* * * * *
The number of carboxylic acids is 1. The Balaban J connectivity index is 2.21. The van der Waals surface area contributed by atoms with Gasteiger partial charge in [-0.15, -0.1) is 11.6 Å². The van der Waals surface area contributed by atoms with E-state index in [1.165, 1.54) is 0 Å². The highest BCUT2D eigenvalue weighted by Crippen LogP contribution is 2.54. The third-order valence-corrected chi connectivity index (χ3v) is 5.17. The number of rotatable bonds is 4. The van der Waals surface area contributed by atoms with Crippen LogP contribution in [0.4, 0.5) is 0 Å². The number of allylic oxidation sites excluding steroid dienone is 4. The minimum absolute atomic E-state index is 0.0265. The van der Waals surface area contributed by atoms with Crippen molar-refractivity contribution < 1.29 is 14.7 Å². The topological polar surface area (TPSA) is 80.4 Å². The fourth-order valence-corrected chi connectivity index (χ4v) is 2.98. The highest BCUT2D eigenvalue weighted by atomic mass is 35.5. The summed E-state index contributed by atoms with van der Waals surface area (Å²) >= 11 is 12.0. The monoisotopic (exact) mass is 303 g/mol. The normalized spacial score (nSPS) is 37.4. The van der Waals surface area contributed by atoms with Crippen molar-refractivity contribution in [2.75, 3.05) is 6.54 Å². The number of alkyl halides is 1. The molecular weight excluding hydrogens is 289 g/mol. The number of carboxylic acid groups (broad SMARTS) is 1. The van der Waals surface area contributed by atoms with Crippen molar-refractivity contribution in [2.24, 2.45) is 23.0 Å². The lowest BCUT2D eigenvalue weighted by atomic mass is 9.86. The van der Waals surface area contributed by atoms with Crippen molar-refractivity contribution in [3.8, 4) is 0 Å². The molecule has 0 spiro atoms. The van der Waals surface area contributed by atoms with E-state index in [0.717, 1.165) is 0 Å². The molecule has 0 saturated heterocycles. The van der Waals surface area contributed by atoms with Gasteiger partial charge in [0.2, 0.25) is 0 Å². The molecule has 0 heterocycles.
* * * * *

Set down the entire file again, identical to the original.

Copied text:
The number of carboxylic acids is 1. The Balaban J connectivity index is 2.21. The van der Waals surface area contributed by atoms with Gasteiger partial charge in [-0.15, -0.1) is 11.6 Å². The van der Waals surface area contributed by atoms with E-state index in [1.165, 1.54) is 0 Å². The highest BCUT2D eigenvalue weighted by Crippen LogP contribution is 2.54. The third-order valence-corrected chi connectivity index (χ3v) is 5.17. The number of rotatable bonds is 4. The van der Waals surface area contributed by atoms with Crippen LogP contribution in [0.4, 0.5) is 0 Å². The number of allylic oxidation sites excluding steroid dienone is 4. The minimum absolute atomic E-state index is 0.0265. The van der Waals surface area contributed by atoms with Crippen molar-refractivity contribution < 1.29 is 14.7 Å². The topological polar surface area (TPSA) is 80.4 Å². The fourth-order valence-corrected chi connectivity index (χ4v) is 2.98. The highest BCUT2D eigenvalue weighted by atomic mass is 35.5. The summed E-state index contributed by atoms with van der Waals surface area (Å²) >= 11 is 12.0. The monoisotopic (exact) mass is 303 g/mol. The normalized spacial score (nSPS) is 37.4. The van der Waals surface area contributed by atoms with Crippen molar-refractivity contribution in [2.75, 3.05) is 6.54 Å². The number of alkyl halides is 1. The molecular weight excluding hydrogens is 289 g/mol. The number of carboxylic acid groups (broad SMARTS) is 1. The van der Waals surface area contributed by atoms with Crippen molar-refractivity contribution in [2.24, 2.45) is 23.0 Å². The lowest BCUT2D eigenvalue weighted by atomic mass is 9.86. The van der Waals surface area contributed by atoms with Crippen molar-refractivity contribution in [3.8, 4) is 0 Å². The molecule has 0 spiro atoms. The van der Waals surface area contributed by atoms with E-state index in [0.717, 1.165) is 0 Å². The molecule has 0 saturated heterocycles. The van der Waals surface area contributed by atoms with Gasteiger partial charge in [0.2, 0.25) is 0 Å². The molecule has 0 heterocycles.